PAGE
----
Californian English Jorge Zúñiga S. Paradigmas Lingüísticos
Geographical situation of the State of California
History California Gold Rush -People from Canada and the rest of the United States There was a huge internal movement especially from New England and the Midwest Illinois, Indiana, Iowa, Kansas, Michigan, Minnesota, Missouri, Nebraska and North Dakota.
Phonology -As a variety of American English it is a rhotic accent. - Notable is the absence of /ɔ/, which has merged with /ɑ/ through the cot-caught merger, and the relatively open quality of /ɪ/ due to the California vowel shift. -The vowels in words such as Mary, marry, merry are merger to [ɛ]. -There is a vowel shift in Californian English.
Some other phonological features: Two phonemes, /ɪ/ and /æ/, have allophones that are fairly widely spread apart from each other: before /ŋ/, /ɪ/ is raised to [i] /æ/ is raised and diphthongized to [eə] or [ɪə] before nasal consonants; before /ŋ/ it may be identified with the phoneme /e/. /æ/ is lowered in the direction of [a]. The other parts of the chain shift are apparently context-free: /ʊ/ is moving towards [ʌ], /ʌ/ towards [ɛ], /ɛ/ toward [æ], /ɑ/ toward [ɔ], and /u/ and /oʊ/ are diphthongs whose nuclei are moving toward [i] and [e] respectively.
A remarkable accentual feature: Valspeak Valley Girl (or Val , Val Gal ) is a stereotype leveled at a socio-economic and ethnic class of American women who can be described as: Colloquial English-speaking Materialistic Self-centered Hedonistic It is thought to come from San Fernando Valley
Valspeak features: It is the most famous Sociolect of Californian English It became common across the United States during the 1980s and 1990s, and much entered teenage slang throughout the country. Qualifiers such as “like” , “whatever” , “way” , “as if!” , “totally” and “duh” were interjected in the middle of phrases and sentences as emphasizers. Narrative sentences were often spoken as though they were questions using a high rising terminal (uptalk) Valspeak is often spoken with a heavy accent sometimes associated with Californians. Words are spoken with high variation in pitch combined with very open or nasal vowel sounds.
Examples: Like - Used as an interjection. " that was so, like, oh my God." As if – literally "yeah, right" or "as if" except it does not use a subject; expresses disbelief. Bitchin' - adj. slang for excellent; first-rate. Though a derivative of "bitch", bitchin' is sometimes not considered profane. Whatever! - short for "whatever you say"; sarcastic interjection often emphasizing the "r". Fer shur – lit. "For sure" Totally – "I agree" or "completely."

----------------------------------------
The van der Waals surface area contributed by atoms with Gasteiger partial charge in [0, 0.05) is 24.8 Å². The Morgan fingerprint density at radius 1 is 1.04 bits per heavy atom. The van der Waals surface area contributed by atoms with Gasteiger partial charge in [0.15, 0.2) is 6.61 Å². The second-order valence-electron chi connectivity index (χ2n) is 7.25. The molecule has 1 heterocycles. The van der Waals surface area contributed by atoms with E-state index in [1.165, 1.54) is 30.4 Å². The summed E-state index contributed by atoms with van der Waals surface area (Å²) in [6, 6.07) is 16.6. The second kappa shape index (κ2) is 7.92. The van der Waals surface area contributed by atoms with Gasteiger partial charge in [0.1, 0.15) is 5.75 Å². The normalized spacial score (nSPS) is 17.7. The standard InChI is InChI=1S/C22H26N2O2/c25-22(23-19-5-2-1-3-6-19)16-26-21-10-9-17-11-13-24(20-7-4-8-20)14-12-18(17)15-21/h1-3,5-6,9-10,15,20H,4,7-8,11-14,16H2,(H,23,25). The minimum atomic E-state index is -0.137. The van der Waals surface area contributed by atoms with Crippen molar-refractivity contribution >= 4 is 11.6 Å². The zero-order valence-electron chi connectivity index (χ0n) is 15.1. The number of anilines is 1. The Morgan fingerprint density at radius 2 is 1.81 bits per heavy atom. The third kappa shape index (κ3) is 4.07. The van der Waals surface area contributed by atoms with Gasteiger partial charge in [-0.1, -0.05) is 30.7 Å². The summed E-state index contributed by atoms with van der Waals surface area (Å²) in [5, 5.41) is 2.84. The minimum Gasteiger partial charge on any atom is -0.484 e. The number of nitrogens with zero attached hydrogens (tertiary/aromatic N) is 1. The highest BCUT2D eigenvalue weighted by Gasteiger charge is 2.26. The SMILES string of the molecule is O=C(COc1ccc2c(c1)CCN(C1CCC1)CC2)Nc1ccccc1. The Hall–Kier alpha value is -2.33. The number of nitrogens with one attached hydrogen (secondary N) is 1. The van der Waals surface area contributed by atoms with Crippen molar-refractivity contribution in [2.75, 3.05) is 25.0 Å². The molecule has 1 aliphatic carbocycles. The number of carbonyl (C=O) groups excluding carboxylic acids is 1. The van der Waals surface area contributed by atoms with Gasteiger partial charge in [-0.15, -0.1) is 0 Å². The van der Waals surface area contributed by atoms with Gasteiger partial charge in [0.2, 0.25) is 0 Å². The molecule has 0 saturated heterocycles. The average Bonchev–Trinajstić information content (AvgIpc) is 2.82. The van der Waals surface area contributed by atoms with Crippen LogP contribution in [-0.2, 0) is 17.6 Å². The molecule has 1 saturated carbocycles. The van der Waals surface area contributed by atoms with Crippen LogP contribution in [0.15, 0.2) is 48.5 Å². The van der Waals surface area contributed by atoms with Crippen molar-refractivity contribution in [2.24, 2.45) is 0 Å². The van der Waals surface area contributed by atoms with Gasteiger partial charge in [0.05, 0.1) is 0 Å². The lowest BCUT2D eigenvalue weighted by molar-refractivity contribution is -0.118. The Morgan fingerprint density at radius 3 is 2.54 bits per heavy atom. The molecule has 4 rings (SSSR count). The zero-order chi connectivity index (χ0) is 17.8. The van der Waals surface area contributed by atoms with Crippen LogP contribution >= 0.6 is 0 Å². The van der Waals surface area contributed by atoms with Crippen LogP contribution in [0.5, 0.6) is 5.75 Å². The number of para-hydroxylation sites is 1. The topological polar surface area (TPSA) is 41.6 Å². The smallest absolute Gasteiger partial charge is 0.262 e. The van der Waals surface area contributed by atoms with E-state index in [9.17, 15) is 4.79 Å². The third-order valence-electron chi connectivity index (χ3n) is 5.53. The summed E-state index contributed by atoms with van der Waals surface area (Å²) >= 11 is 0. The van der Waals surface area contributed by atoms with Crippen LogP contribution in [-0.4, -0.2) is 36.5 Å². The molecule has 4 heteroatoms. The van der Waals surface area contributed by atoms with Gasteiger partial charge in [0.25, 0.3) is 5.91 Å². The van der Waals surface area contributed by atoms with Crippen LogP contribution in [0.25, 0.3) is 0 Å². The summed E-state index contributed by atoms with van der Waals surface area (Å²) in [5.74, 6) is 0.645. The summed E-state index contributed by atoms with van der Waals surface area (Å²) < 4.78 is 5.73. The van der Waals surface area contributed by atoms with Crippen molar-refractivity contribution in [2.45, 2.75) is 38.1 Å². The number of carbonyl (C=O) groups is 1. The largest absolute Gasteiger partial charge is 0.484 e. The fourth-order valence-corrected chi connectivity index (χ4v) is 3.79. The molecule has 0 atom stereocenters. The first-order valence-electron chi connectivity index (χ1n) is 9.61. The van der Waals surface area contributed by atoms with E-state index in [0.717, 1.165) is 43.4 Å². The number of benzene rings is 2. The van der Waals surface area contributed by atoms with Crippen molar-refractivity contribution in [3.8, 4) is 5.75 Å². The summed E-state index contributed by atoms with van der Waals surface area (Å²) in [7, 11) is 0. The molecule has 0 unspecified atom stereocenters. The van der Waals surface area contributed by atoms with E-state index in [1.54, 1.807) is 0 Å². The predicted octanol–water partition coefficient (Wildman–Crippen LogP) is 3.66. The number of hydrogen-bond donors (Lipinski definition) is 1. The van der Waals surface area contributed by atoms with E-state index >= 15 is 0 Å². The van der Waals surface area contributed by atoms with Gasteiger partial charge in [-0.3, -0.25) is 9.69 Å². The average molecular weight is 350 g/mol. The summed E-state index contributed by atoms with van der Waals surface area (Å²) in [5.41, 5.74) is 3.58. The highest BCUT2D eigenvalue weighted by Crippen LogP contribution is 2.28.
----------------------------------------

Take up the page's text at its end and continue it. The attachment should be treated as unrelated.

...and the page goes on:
Some other examples: Oh my God – can be used many ways; expresses shock. Tre - A synonym for "very" (derived from French "très") So - Very; used frequently and said with strong emphasis. Seriously - Frequent interjection of approval. Gnarly - expression of seriousness. can be a word for very intense or very pleasing Are you serious? - expression of surprise.
Other factors to consider regarding Californian English The Spanish Culture influence from Mexico (Chicano English)
Other factors to consider regarding Californian English Asian Americans adoption of new words (hapa instead of “half” from Hawaiian to refer to people born in the States but parents from abroad) Vietnam and Taiwan cultural influence on food names mainly.
References English Intonation. An Introduction J. C. Wells -Uptalk page 37 (2.9) http://www.ehow.com/how_2041258_talk-like-valley-girl.html http://en.wikipedia.org/wiki/California_English http://en.wikipedia.org/wiki/California http://www.youtube.com/watch?v=FITRuXY2o6o http://www.youtube.com/watch?v=mwO08g4vebg&feature=related http://www.stanford.edu/~eckert/vowels.html